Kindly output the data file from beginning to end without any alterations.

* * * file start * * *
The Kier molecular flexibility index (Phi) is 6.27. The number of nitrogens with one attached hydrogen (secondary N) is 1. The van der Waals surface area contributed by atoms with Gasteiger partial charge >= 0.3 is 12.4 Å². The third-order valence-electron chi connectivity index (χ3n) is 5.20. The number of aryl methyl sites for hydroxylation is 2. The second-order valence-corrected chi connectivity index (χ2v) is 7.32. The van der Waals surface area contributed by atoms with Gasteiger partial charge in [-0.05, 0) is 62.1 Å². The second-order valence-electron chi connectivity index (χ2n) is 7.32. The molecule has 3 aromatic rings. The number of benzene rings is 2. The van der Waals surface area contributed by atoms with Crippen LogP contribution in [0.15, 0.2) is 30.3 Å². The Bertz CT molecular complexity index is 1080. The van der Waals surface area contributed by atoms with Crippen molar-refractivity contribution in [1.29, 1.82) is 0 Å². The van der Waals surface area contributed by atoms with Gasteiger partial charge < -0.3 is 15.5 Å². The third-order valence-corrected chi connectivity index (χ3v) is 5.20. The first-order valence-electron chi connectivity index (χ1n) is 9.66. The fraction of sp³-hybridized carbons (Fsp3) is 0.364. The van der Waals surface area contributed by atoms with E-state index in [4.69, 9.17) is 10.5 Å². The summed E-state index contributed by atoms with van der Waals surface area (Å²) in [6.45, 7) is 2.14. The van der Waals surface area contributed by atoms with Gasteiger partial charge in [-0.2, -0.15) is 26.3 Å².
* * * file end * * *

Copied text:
The Kier molecular flexibility index (Phi) is 6.27. The number of nitrogens with one attached hydrogen (secondary N) is 1. The van der Waals surface area contributed by atoms with Gasteiger partial charge >= 0.3 is 12.4 Å². The third-order valence-electron chi connectivity index (χ3n) is 5.20. The number of aryl methyl sites for hydroxylation is 2. The second-order valence-corrected chi connectivity index (χ2v) is 7.32. The van der Waals surface area contributed by atoms with Gasteiger partial charge in [-0.05, 0) is 62.1 Å². The second-order valence-electron chi connectivity index (χ2n) is 7.32. The molecule has 3 aromatic rings. The number of benzene rings is 2. The van der Waals surface area contributed by atoms with Crippen LogP contribution in [0.15, 0.2) is 30.3 Å². The Bertz CT molecular complexity index is 1080. The van der Waals surface area contributed by atoms with Crippen molar-refractivity contribution in [1.29, 1.82) is 0 Å². The van der Waals surface area contributed by atoms with Gasteiger partial charge < -0.3 is 15.5 Å². The third-order valence-corrected chi connectivity index (χ3v) is 5.20. The first-order valence-electron chi connectivity index (χ1n) is 9.66. The fraction of sp³-hybridized carbons (Fsp3) is 0.364. The van der Waals surface area contributed by atoms with E-state index in [4.69, 9.17) is 10.5 Å². The summed E-state index contributed by atoms with van der Waals surface area (Å²) in [6.45, 7) is 2.14. The van der Waals surface area contributed by atoms with Gasteiger partial charge in [-0.2, -0.15) is 26.3 Å².